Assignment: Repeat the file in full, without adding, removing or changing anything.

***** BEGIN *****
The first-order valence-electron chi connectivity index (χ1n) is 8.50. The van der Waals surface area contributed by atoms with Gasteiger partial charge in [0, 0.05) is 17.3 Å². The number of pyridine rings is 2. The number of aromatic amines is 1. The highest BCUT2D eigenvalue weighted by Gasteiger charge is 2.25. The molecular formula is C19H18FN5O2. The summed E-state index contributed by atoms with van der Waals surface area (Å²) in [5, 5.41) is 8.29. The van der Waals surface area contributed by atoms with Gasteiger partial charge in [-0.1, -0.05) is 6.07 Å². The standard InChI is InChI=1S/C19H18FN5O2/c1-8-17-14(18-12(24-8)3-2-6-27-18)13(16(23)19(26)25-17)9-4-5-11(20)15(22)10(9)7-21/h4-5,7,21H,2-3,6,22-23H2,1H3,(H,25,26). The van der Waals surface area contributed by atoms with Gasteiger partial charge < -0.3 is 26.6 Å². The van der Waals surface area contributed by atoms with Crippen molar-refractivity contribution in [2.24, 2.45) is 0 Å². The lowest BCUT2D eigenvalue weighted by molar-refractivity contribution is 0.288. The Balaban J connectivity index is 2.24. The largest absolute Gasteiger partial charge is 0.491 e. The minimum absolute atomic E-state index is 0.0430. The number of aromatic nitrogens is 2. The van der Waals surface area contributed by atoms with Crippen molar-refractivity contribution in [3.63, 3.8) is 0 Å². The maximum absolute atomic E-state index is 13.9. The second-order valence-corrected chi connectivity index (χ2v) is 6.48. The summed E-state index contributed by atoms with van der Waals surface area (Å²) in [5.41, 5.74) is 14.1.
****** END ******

The first-order valence-electron chi connectivity index (χ1n) is 8.50. The van der Waals surface area contributed by atoms with Gasteiger partial charge in [0, 0.05) is 17.3 Å². The number of pyridine rings is 2. The number of aromatic amines is 1. The highest BCUT2D eigenvalue weighted by Gasteiger charge is 2.25. The molecular formula is C19H18FN5O2. The summed E-state index contributed by atoms with van der Waals surface area (Å²) in [5, 5.41) is 8.29. The van der Waals surface area contributed by atoms with Gasteiger partial charge in [-0.1, -0.05) is 6.07 Å². The standard InChI is InChI=1S/C19H18FN5O2/c1-8-17-14(18-12(24-8)3-2-6-27-18)13(16(23)19(26)25-17)9-4-5-11(20)15(22)10(9)7-21/h4-5,7,21H,2-3,6,22-23H2,1H3,(H,25,26). The van der Waals surface area contributed by atoms with Gasteiger partial charge < -0.3 is 26.6 Å². The van der Waals surface area contributed by atoms with Crippen molar-refractivity contribution in [2.24, 2.45) is 0 Å². The lowest BCUT2D eigenvalue weighted by molar-refractivity contribution is 0.288. The Balaban J connectivity index is 2.24. The largest absolute Gasteiger partial charge is 0.491 e. The minimum absolute atomic E-state index is 0.0430. The number of aromatic nitrogens is 2. The van der Waals surface area contributed by atoms with Crippen molar-refractivity contribution in [3.63, 3.8) is 0 Å². The maximum absolute atomic E-state index is 13.9. The second-order valence-corrected chi connectivity index (χ2v) is 6.48. The summed E-state index contributed by atoms with van der Waals surface area (Å²) in [5.41, 5.74) is 14.1.